Welcome, my name is Paul Damian Wells. I’m a voting rights activist from Corvallis, Oregon and I’ve been active in election reform since 1992. I’m 58 years old and I’ve been voting since I was 18. I’ve lived my entire life in the United States - but in 40 years of voting, I’ve never participated in a free election for President. I’ve also never voted in a free election for Governor, U.S. Representative, U.S. Senator, ... The list goes on and on. That’s my gripe. For decades, I’ve been a staunch advocate for nonpartisan elections, Nonetheless, I’ve finally accepted the fact that some compromise must be made that includes political parties. Independents make up about 1/3 of registered voters. We need 50% to pass any reform initiative. The shortfall must be made up by Democrats and Republicans. There’s no other way. In 2004 I was running as a Democratic candidate for Secretary of State, and was torched by the Willamette Week Newspaper editors in their election endorsement. This is my favorite quote from years of advocacy. (Note: I don’t hate the editors of Willamette Week. This was a very fair analysis of my candidacy and it’s my fault for not listening at the time. They were making a very important and valid point.)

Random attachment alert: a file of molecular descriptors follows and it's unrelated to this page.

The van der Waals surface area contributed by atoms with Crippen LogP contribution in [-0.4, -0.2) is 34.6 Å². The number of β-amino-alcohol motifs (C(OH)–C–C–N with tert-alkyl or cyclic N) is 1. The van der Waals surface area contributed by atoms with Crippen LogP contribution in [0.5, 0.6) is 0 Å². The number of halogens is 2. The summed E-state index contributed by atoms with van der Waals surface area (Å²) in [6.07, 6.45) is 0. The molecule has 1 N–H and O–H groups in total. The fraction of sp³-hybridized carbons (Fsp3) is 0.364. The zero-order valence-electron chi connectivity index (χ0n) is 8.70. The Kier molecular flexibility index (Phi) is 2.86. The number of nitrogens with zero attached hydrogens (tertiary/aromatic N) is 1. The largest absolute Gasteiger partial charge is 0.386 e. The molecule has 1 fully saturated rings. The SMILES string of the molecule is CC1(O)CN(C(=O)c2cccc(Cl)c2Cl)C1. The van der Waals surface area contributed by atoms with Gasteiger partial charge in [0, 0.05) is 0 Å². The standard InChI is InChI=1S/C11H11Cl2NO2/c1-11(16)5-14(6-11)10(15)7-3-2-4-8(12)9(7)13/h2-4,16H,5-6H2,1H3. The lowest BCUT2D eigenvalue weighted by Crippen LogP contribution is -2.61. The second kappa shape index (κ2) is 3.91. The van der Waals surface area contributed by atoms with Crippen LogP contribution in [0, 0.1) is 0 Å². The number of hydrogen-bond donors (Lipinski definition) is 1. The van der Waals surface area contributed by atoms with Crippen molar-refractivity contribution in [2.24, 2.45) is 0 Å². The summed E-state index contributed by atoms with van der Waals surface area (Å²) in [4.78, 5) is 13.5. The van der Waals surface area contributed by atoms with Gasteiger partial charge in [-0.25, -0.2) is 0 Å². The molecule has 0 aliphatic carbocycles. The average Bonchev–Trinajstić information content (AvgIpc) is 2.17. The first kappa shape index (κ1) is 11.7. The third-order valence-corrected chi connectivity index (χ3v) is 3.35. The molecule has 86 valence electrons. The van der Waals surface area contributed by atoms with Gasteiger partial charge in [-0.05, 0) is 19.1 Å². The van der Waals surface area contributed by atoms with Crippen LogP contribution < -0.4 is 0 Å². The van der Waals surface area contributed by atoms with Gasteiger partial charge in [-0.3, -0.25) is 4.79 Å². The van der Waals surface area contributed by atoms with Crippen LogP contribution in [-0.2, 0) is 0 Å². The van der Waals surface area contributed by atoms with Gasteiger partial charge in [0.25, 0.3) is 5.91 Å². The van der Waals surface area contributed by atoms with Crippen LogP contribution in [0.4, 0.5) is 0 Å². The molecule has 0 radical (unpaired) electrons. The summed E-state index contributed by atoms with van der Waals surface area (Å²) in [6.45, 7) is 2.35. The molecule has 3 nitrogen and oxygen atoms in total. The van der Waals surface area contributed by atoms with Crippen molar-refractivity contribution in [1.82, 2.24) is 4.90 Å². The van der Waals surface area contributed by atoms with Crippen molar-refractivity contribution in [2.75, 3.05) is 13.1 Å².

I’m almost done My time as an advocate will be coming to an end in the next 10 years, and I’ve written this article to pass on some of what I’ve learned to the younger generation that will be taking over. I believe this is most productive thing I can do right now.
Copyright © 2019, Paul Damian Wells, Corvallis, Oregon    Contact